The Economic Impact of Manufacturing

A strong economic development strategy that incorporates long-range thinking is acutely aware of the role those different sectors have upon the local economy – in terms of both workforce and employment, wages, supply chain, and local fiscal impact of local taxes and municipal revenues. Thurston County is a unique economic region in that the vast majority of manufactured products are for markets outside of the region. In other words, manufacturing products are exported, and fiscal resources are imported. Companies such as Crown Cork & SealCallisonsGeorgia PacificValley Nut & Bolt and H2O Jet all generate local wages and fiscal impacts while manufacturing products and goods for markets outside of the region. In short, they generate and super-charge the local supply chain and drive new dollars into the local economic environment.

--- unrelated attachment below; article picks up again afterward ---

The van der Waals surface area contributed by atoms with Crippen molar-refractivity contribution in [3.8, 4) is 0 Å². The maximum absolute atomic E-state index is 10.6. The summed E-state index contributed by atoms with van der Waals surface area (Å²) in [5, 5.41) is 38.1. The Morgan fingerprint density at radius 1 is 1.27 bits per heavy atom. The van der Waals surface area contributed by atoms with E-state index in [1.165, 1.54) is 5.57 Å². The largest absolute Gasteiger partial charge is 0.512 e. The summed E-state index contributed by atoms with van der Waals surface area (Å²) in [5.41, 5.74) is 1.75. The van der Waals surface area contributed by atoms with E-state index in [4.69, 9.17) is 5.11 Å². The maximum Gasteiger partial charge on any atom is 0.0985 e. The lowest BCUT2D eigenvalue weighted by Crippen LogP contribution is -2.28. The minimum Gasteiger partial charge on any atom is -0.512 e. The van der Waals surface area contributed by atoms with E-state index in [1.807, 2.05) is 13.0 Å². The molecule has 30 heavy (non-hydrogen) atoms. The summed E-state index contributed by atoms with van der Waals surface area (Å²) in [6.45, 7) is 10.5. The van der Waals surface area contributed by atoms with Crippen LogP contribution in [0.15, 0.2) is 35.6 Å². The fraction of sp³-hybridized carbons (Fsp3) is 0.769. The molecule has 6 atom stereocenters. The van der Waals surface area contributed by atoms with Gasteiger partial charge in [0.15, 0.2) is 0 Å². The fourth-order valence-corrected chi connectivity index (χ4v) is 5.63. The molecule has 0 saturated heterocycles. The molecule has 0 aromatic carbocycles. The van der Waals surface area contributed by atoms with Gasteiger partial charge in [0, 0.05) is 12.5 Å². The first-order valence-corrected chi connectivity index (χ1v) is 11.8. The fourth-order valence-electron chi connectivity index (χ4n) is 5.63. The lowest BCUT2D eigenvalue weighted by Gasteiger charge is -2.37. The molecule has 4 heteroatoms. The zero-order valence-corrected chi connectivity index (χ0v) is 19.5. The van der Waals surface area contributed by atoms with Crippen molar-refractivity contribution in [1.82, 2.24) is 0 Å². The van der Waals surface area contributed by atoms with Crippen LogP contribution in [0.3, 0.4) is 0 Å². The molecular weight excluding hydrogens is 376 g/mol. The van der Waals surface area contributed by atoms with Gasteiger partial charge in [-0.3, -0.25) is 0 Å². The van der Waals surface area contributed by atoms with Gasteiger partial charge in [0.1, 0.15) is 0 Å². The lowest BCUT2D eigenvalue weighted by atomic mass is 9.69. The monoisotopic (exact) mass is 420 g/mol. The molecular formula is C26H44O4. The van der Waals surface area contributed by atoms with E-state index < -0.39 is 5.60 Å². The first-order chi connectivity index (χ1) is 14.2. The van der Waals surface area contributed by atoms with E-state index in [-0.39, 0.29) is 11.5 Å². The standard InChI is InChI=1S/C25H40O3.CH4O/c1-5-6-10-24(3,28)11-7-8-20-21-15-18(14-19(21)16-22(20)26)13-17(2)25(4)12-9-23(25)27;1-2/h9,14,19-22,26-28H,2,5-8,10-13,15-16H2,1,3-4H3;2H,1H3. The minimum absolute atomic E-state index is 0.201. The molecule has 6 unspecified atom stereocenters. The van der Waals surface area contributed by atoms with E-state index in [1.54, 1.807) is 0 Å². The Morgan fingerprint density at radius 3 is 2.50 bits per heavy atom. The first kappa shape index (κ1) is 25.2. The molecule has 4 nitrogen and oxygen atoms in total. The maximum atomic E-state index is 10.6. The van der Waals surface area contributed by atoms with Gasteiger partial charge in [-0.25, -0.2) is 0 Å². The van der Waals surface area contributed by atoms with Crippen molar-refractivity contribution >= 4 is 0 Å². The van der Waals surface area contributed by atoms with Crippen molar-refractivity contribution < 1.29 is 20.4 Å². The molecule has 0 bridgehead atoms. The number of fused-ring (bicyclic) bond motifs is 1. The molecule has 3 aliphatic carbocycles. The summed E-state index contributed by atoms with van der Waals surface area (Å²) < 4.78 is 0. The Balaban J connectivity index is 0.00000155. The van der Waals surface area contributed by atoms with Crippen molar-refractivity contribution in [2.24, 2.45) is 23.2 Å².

– Michael Cade, Executive Director, Thurston EDC
Manufacturing jobs are often desired because of their potential to export goods and services to other communities (and by consequence importing new dollars into our local market), but also due to their excellent economic multipliers. When a new manufacturing job is created, additional jobs are made in the supply-chains that provide those inputs, and new jobs are created from the new consumer demand for services such as housing, health care or restaurants. For every new job in the manufacturing sector, we generate 1.82 new jobs when we count the supply-chain and consumer demand impacts.
-Gene Angel, Director of Research & Evaluation, Thurston EDC